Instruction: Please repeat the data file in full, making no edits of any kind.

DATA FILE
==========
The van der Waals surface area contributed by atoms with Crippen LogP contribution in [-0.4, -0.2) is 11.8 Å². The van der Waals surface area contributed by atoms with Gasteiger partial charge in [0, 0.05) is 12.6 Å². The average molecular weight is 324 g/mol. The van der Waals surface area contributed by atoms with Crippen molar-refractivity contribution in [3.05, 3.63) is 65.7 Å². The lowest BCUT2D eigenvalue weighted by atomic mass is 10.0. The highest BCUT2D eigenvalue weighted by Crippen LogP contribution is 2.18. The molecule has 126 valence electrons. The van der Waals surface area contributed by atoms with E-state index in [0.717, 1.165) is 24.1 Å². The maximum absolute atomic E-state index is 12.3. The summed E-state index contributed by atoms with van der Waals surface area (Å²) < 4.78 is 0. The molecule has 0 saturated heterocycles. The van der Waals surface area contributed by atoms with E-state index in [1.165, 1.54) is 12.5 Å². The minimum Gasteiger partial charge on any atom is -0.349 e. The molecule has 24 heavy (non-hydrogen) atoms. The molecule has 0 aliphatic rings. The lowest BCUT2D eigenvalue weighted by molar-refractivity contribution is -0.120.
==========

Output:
The van der Waals surface area contributed by atoms with Crippen LogP contribution in [-0.4, -0.2) is 11.8 Å². The van der Waals surface area contributed by atoms with Gasteiger partial charge in [0, 0.05) is 12.6 Å². The average molecular weight is 324 g/mol. The van der Waals surface area contributed by atoms with Crippen molar-refractivity contribution in [3.05, 3.63) is 65.7 Å². The lowest BCUT2D eigenvalue weighted by atomic mass is 10.0. The highest BCUT2D eigenvalue weighted by Crippen LogP contribution is 2.18. The molecule has 126 valence electrons. The van der Waals surface area contributed by atoms with E-state index in [0.717, 1.165) is 24.1 Å². The maximum absolute atomic E-state index is 12.3. The summed E-state index contributed by atoms with van der Waals surface area (Å²) < 4.78 is 0. The molecule has 0 saturated heterocycles. The van der Waals surface area contributed by atoms with E-state index in [1.165, 1.54) is 12.5 Å². The minimum Gasteiger partial charge on any atom is -0.349 e. The molecule has 24 heavy (non-hydrogen) atoms. The molecule has 0 aliphatic rings. The lowest BCUT2D eigenvalue weighted by molar-refractivity contribution is -0.120.